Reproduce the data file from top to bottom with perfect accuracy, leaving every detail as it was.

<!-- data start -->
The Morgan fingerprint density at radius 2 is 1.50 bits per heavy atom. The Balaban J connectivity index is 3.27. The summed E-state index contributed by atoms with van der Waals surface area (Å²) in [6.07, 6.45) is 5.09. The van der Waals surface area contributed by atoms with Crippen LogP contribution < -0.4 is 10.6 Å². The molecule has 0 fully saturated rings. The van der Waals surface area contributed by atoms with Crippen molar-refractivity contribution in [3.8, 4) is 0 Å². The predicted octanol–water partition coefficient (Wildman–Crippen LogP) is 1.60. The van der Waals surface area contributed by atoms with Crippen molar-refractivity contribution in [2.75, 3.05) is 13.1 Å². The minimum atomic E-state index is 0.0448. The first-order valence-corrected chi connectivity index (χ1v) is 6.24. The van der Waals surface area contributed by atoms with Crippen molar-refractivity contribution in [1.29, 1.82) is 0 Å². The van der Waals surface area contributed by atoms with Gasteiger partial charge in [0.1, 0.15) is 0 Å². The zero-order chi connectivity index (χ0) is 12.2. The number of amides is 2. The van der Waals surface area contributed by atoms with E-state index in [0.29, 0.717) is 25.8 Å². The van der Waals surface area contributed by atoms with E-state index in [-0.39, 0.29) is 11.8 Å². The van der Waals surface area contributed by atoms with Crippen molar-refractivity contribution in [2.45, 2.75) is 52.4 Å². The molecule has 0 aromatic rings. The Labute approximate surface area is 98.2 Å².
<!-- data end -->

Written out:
The Morgan fingerprint density at radius 2 is 1.50 bits per heavy atom. The Balaban J connectivity index is 3.27. The summed E-state index contributed by atoms with van der Waals surface area (Å²) in [6.07, 6.45) is 5.09. The van der Waals surface area contributed by atoms with Crippen LogP contribution < -0.4 is 10.6 Å². The molecule has 0 fully saturated rings. The van der Waals surface area contributed by atoms with Crippen molar-refractivity contribution in [3.8, 4) is 0 Å². The predicted octanol–water partition coefficient (Wildman–Crippen LogP) is 1.60. The van der Waals surface area contributed by atoms with Crippen molar-refractivity contribution in [2.75, 3.05) is 13.1 Å². The minimum atomic E-state index is 0.0448. The first-order valence-corrected chi connectivity index (χ1v) is 6.24. The van der Waals surface area contributed by atoms with Crippen molar-refractivity contribution in [1.29, 1.82) is 0 Å². The van der Waals surface area contributed by atoms with Gasteiger partial charge in [0.1, 0.15) is 0 Å². The zero-order chi connectivity index (χ0) is 12.2. The number of amides is 2. The van der Waals surface area contributed by atoms with E-state index in [0.29, 0.717) is 25.8 Å². The van der Waals surface area contributed by atoms with E-state index in [-0.39, 0.29) is 11.8 Å². The van der Waals surface area contributed by atoms with Crippen molar-refractivity contribution in [2.45, 2.75) is 52.4 Å². The molecule has 0 aromatic rings. The Labute approximate surface area is 98.2 Å².